Wednesday, December 29, 2010

Why I love College Football- Or how a friendship began!

So, unless you've been living under a rock or don't know me at all, you know that I'm a sports fan.  I love my Lakers.  I'm a Kings fan.  I kind of like soccer, especially the World Cup. But I love college football and my Fighting Irish!

2010: The Year in Review

I've loved college football since I was a kid and grew up going to USC games because my family had season tickets (mom's an alum).  Those 6 or 7 Saturdays every fall are great childhood memories.  Mom would make us my favorite sandwiches, ham, provolone, and pepperoni- no mayo for me thank you very much.  We'd picnic on the lawn in front of the Natural History Museum on SC's campus.  My brother and I'd throw the football around.  We'd go to the games.  Cheering for SC with everyone else.  Even as a little girl though I refused the whole "Fight On" thing.

Still when I started thinking about choosing a college, I felt no affection towards USC. Those days were separate.  Starting in high school, I used to always think that the other fans were classier, their cheerleaders better, more collegiate somehow.  My senior year in high school, Rocket scorched the SC defense as the Irish destroyed the Trojans en route to their last national championship.  I'd already decided to apply to Notre Dame by then, but I remember observing the crowed watching the game. I cheered for ND for the first time that day.

Then my college years started and a fall football season at Notre Dame is like no other experience.  Sure I love the game, but its about the loyalty and rivalries that people feel for their schools. That is what I loved, still love.  I was hooked.

As an adult, I still love college football, it reminds me of my days in college, good memories of those football Saturdays bakc int he day.  A few years ago, I took care of the son of a guy who played for one of ND's rivals.  He told me about playing against Montana.  As our game approached we placed a friendsly wager of $5.  His son, now 5 is thankfully healthy, and every year the bet is renewed.  This is why I love college football.  Sure our schools are rivals, but there is a respect for the traditions.

 When I joined twitter, on those days that I'd watch ND games on my own.  I'd live-tweet them.  I noticed others doing the same.  One woman stood out.  She clearly loved her team, but she appreciated others who loved their teams.  Thus,  a "friendship" was born.  Initially I didn't even know that Jen lived in Los Angeles.  She was just a football fan I twittered away with on Saturdays.  I have many sports fans like that.  Mostly Lakers fans, but I appreciate them nonetheless.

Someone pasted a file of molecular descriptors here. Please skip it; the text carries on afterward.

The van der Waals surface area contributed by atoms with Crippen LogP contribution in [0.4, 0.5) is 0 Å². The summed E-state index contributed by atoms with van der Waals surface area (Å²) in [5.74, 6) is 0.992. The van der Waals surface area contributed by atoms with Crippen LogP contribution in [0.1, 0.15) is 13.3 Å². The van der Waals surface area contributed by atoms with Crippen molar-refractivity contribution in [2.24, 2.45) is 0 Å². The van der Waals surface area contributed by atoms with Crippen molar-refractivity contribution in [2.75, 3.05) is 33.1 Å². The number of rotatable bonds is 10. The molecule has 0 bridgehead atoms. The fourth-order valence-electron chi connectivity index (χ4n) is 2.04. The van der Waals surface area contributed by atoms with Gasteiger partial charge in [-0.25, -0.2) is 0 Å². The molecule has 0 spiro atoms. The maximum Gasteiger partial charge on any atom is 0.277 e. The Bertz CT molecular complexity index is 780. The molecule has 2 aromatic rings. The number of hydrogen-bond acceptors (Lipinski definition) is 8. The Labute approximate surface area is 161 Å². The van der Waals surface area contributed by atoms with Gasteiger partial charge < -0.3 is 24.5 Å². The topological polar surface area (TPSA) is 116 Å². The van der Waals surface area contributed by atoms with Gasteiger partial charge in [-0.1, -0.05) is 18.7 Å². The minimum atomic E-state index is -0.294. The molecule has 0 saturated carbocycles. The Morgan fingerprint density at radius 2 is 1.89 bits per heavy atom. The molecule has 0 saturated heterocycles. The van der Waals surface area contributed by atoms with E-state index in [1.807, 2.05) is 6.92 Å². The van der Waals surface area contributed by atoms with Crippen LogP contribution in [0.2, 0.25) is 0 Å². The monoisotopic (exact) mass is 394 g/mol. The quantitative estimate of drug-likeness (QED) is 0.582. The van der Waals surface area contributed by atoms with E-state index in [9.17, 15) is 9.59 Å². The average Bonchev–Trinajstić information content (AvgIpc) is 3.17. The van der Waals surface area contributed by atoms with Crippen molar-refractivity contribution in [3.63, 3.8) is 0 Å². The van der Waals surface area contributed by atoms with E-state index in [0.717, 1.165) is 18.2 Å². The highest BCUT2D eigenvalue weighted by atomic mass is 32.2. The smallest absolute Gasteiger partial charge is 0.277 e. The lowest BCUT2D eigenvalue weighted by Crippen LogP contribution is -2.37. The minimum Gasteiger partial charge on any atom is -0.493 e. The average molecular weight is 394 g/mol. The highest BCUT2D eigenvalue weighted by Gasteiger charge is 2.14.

Then last New Years Day, I met Jen for the first time at my friend Kim's New Years party. A friendship grew.  We respect each others love of college football and our teams.  So when the god of bowl games decided to have our teams play each other for the first time since we were in college.  The idea of a roadtrip took oh about 20 seconds to blossom.

Therefore, I am going to drive to El Paso with Canes fan Jennifer Vides and we're going to love every moment.  If you wanna follow these two crazy football fans from rival schools travel together, check out Football-Loving-Women!

Go Irish Beat the Canes!!!

Thursday, December 2, 2010


I walked around the unit the other nigth and paid attention to the look of anxiety on some of the parents faces.  I'd stop and chat with them and listen to their concerns.  More than one parent was anxiously awaiting some sort of test result on their baby.  Being the end of Thanksgiving weekend the wait was slightly longer than average as routine tests and procedures don't usually happen over the holidays.

I feel for these parents waiting anxiously.  One dad in particular was so frustrated.  I know that the info he is waiting for isn't going to change anything in our treatment of his baby, but I still understand the anxt.  I made one of the only promises I ever make to parents to him.  "As soon as I know, you'll know."  There are only 3 promises I ever make to the parents of my patients and that is one of them.

It has always been something that has been important to me.  This sharing of information, or results as soon as I know them.  I strongly believe that as physicians we must be in partnership with our patients and their families.  It is their baby who's care is entrusted to us; thererfore, they must be given information as soon as possible after it becomes available.  We must help them to make informed decisions when those decisions come up.

As a patient, I understand that waiting game.  I am waiting right now.  I should hear soon about what the plan is for my surgeries.  A few weeks ago, I was waiting for the phone to ring to give me my results. I hate waiting.   Still, I feel a combination of wanting to know and a little fear at the answer.  Somehow it has been easier to deal with since I knew for sure that I have a recurrence.  Reality is so much easier than fantasy or fear.

So, I wait....  I hope that my time on this side of the doctor-patient relationship will continue to make me a better physician in the future, that I will conitnue to grow through my experience.  That would be a good thing!

Tuesday, November 2, 2010

My Promise

You grasp my finger with your tiny hand.  My finger that is bigger than your arm.  You who are impossibly small, but perfect and feisty. You sometimes kick and cry.  Your little arms and legs stretching out into the world around you. I examine you every day and promise you that I will do the best that I can to help you grow.